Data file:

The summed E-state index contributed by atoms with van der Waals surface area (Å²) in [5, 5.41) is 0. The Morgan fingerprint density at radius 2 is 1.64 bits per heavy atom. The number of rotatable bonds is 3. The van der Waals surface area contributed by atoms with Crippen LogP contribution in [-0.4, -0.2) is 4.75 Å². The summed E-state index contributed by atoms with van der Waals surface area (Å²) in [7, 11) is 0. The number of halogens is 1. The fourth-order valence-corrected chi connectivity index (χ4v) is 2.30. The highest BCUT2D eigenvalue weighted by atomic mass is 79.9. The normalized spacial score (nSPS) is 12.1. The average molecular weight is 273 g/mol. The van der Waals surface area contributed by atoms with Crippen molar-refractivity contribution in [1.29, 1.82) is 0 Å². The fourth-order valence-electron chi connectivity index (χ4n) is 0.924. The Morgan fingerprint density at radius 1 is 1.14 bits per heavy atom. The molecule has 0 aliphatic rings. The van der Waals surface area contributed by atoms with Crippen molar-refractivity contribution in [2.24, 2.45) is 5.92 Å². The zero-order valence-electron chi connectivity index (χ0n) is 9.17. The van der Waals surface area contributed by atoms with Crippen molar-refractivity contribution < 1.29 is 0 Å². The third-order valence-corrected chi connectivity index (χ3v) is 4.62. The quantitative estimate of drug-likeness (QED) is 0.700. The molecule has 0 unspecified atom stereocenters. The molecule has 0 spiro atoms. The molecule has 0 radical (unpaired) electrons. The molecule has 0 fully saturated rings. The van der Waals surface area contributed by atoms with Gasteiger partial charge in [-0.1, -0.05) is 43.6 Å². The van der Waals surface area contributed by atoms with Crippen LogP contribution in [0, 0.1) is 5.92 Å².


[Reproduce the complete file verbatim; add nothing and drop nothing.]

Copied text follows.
The summed E-state index contributed by atoms with van der Waals surface area (Å²) in [5, 5.41) is 0. The Morgan fingerprint density at radius 2 is 1.64 bits per heavy atom. The number of rotatable bonds is 3. The van der Waals surface area contributed by atoms with Crippen LogP contribution in [-0.4, -0.2) is 4.75 Å². The summed E-state index contributed by atoms with van der Waals surface area (Å²) in [7, 11) is 0. The number of halogens is 1. The fourth-order valence-corrected chi connectivity index (χ4v) is 2.30. The highest BCUT2D eigenvalue weighted by atomic mass is 79.9. The normalized spacial score (nSPS) is 12.1. The average molecular weight is 273 g/mol. The van der Waals surface area contributed by atoms with Crippen molar-refractivity contribution in [1.29, 1.82) is 0 Å². The fourth-order valence-electron chi connectivity index (χ4n) is 0.924. The Morgan fingerprint density at radius 1 is 1.14 bits per heavy atom. The molecule has 0 aliphatic rings. The van der Waals surface area contributed by atoms with Crippen molar-refractivity contribution in [2.24, 2.45) is 5.92 Å². The zero-order valence-electron chi connectivity index (χ0n) is 9.17. The van der Waals surface area contributed by atoms with Crippen molar-refractivity contribution < 1.29 is 0 Å². The third-order valence-corrected chi connectivity index (χ3v) is 4.62. The quantitative estimate of drug-likeness (QED) is 0.700. The molecule has 0 unspecified atom stereocenters. The molecule has 0 spiro atoms. The molecule has 0 radical (unpaired) electrons. The molecule has 0 fully saturated rings. The van der Waals surface area contributed by atoms with Gasteiger partial charge in [-0.1, -0.05) is 43.6 Å². The van der Waals surface area contributed by atoms with Crippen LogP contribution in [0, 0.1) is 5.92 Å².